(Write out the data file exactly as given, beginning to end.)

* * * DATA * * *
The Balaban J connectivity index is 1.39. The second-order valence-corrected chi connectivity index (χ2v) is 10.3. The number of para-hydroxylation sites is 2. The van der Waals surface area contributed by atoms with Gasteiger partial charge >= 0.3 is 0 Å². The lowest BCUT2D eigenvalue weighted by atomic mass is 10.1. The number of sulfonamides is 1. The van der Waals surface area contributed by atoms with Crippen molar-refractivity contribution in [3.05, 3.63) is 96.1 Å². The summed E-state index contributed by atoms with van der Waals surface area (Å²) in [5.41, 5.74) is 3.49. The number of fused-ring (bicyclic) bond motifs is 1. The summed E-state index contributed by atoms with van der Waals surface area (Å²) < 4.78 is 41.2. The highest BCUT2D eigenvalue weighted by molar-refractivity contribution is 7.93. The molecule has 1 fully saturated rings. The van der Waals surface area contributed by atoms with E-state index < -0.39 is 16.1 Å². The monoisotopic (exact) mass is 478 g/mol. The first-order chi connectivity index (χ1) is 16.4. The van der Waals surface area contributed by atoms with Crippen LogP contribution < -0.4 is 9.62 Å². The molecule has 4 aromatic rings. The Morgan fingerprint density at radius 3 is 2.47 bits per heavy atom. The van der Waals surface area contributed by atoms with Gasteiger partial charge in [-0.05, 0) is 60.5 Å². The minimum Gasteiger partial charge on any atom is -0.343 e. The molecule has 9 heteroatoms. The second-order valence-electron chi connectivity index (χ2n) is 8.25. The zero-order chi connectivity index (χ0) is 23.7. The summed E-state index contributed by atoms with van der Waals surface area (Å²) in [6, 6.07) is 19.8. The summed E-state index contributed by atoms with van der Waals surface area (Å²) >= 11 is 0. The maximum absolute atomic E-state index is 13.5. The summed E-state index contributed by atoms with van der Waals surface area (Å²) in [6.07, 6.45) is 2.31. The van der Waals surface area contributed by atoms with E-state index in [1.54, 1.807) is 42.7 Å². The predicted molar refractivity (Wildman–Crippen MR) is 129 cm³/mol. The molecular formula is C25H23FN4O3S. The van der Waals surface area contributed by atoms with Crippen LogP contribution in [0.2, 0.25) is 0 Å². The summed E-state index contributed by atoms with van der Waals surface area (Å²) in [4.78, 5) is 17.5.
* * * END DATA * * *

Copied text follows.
The Balaban J connectivity index is 1.39. The second-order valence-corrected chi connectivity index (χ2v) is 10.3. The number of para-hydroxylation sites is 2. The van der Waals surface area contributed by atoms with Gasteiger partial charge >= 0.3 is 0 Å². The lowest BCUT2D eigenvalue weighted by atomic mass is 10.1. The number of sulfonamides is 1. The van der Waals surface area contributed by atoms with Crippen molar-refractivity contribution in [3.05, 3.63) is 96.1 Å². The summed E-state index contributed by atoms with van der Waals surface area (Å²) in [5.41, 5.74) is 3.49. The number of fused-ring (bicyclic) bond motifs is 1. The summed E-state index contributed by atoms with van der Waals surface area (Å²) < 4.78 is 41.2. The highest BCUT2D eigenvalue weighted by molar-refractivity contribution is 7.93. The molecule has 1 fully saturated rings. The van der Waals surface area contributed by atoms with E-state index < -0.39 is 16.1 Å². The monoisotopic (exact) mass is 478 g/mol. The first-order chi connectivity index (χ1) is 16.4. The van der Waals surface area contributed by atoms with Crippen LogP contribution < -0.4 is 9.62 Å². The molecule has 4 aromatic rings. The Morgan fingerprint density at radius 3 is 2.47 bits per heavy atom. The van der Waals surface area contributed by atoms with Gasteiger partial charge in [-0.05, 0) is 60.5 Å². The minimum Gasteiger partial charge on any atom is -0.343 e. The molecule has 9 heteroatoms. The second-order valence-electron chi connectivity index (χ2n) is 8.25. The zero-order chi connectivity index (χ0) is 23.7. The summed E-state index contributed by atoms with van der Waals surface area (Å²) in [6, 6.07) is 19.8. The summed E-state index contributed by atoms with van der Waals surface area (Å²) >= 11 is 0. The maximum absolute atomic E-state index is 13.5. The summed E-state index contributed by atoms with van der Waals surface area (Å²) in [6.07, 6.45) is 2.31. The van der Waals surface area contributed by atoms with E-state index in [1.54, 1.807) is 42.7 Å². The predicted molar refractivity (Wildman–Crippen MR) is 129 cm³/mol. The molecular formula is C25H23FN4O3S. The van der Waals surface area contributed by atoms with Crippen LogP contribution in [0.2, 0.25) is 0 Å². The summed E-state index contributed by atoms with van der Waals surface area (Å²) in [4.78, 5) is 17.5.